15. Do you have any poster presentations? 1 pub should be ok, I don't think you should focus on getting another one (esp since app deadlines are around November/December and the publishing process can take a lot of time), and def don't use your money to publish in an open access journal. I've only seen PI's do that if they had grant money put aside for that expense. Think you should also take the time to narrow your research interests a little bit and consider your research goals as they relate to the research of the POI's you are considering. I.e. see what the researchers you are interested
  16. You can put ones that are in-prep so long as a substantial chunk of it is written.
  17. Agreed. And at some points in your training you feel like you've really mastered a good academic writing style, based on Mentor A. Then you end up working with a new person, Mentor B. Mentor B's writing style is different from A and now you have to start all over lol. Red everywhere, It can be really frustrating! But part of the process, and we get better, more flexible writing styles we can decide to use when we are independent writers. (Well, until a reviewer doesnt like your writing style 🤣)
  18. Your GRE scores look great - from my application cycles most schools averages for admitted students were around 160 v 160 q. So I definitely think you are within range. Be sure to address the upward trend in your grades in your SOP. The GPA could or could not hurt you depending on what the school is looking for. I think it could be worth it to apply to a mix of PhD programs and some masters programs (try to look for funded ones). Though consider the costs of applying. I did 2 cycles and each cost me close to 1000 dollars in application fees. Not everyone has the money so if you feel that it wo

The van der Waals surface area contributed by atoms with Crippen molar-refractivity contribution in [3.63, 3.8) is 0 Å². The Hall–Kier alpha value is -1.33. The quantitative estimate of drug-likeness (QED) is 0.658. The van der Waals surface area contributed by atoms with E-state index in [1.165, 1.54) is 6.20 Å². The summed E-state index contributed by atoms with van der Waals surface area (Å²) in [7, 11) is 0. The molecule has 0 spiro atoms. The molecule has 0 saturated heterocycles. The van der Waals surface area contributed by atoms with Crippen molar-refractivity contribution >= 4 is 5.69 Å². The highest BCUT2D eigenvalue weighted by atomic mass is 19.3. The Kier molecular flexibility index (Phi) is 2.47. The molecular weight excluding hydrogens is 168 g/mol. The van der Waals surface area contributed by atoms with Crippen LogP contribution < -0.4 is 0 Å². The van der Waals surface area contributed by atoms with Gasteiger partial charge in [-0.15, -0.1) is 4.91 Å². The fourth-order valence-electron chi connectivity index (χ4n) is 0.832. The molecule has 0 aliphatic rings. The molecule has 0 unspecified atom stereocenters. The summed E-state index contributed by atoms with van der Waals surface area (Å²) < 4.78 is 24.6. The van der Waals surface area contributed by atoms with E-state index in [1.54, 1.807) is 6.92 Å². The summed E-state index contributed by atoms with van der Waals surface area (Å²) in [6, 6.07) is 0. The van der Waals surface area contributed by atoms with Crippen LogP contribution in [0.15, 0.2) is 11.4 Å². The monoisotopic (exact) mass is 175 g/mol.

19. Always apply to APA accredited schools that offer funding. The PhD is a long route 5-7 years and even if you are funded, its barely enough for one person to live on, let alone a family. Taking on an unfunded program will mean that you would be in significant debt for a much longer time and you would need much longer than finishing your program to just "break even" with your finances. It looks like you are geographically restricted and are considering this when applying for grad school, but it is also important to think about this when you apply for internship and post-doc. These applicati